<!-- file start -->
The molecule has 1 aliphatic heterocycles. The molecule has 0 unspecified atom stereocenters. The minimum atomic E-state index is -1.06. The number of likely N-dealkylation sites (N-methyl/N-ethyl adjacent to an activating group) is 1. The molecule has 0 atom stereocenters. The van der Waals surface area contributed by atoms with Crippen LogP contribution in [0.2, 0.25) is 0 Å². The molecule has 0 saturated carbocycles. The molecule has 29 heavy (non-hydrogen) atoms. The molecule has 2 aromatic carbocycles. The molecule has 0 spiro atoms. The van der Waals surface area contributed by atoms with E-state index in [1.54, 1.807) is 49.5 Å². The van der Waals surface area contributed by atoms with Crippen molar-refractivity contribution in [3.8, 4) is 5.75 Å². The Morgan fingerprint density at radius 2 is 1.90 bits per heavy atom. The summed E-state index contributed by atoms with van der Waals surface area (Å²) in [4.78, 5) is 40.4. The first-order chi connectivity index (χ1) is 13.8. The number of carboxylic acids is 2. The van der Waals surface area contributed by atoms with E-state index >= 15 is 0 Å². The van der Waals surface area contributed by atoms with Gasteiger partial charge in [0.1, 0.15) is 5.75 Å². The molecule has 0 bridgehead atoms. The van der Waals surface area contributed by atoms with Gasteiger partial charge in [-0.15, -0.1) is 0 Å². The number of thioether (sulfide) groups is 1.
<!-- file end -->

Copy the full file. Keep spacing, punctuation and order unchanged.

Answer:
The molecule has 1 aliphatic heterocycles. The molecule has 0 unspecified atom stereocenters. The minimum atomic E-state index is -1.06. The number of likely N-dealkylation sites (N-methyl/N-ethyl adjacent to an activating group) is 1. The molecule has 0 atom stereocenters. The van der Waals surface area contributed by atoms with Crippen LogP contribution in [0.2, 0.25) is 0 Å². The molecule has 0 saturated carbocycles. The molecule has 29 heavy (non-hydrogen) atoms. The molecule has 2 aromatic carbocycles. The molecule has 0 spiro atoms. The van der Waals surface area contributed by atoms with E-state index in [1.54, 1.807) is 49.5 Å². The van der Waals surface area contributed by atoms with Crippen molar-refractivity contribution in [3.8, 4) is 5.75 Å². The Morgan fingerprint density at radius 2 is 1.90 bits per heavy atom. The summed E-state index contributed by atoms with van der Waals surface area (Å²) in [4.78, 5) is 40.4. The first-order chi connectivity index (χ1) is 13.8. The number of carboxylic acids is 2. The van der Waals surface area contributed by atoms with E-state index >= 15 is 0 Å². The van der Waals surface area contributed by atoms with Gasteiger partial charge in [0.1, 0.15) is 5.75 Å². The molecule has 0 bridgehead atoms. The van der Waals surface area contributed by atoms with Gasteiger partial charge in [-0.15, -0.1) is 0 Å². The number of thioether (sulfide) groups is 1.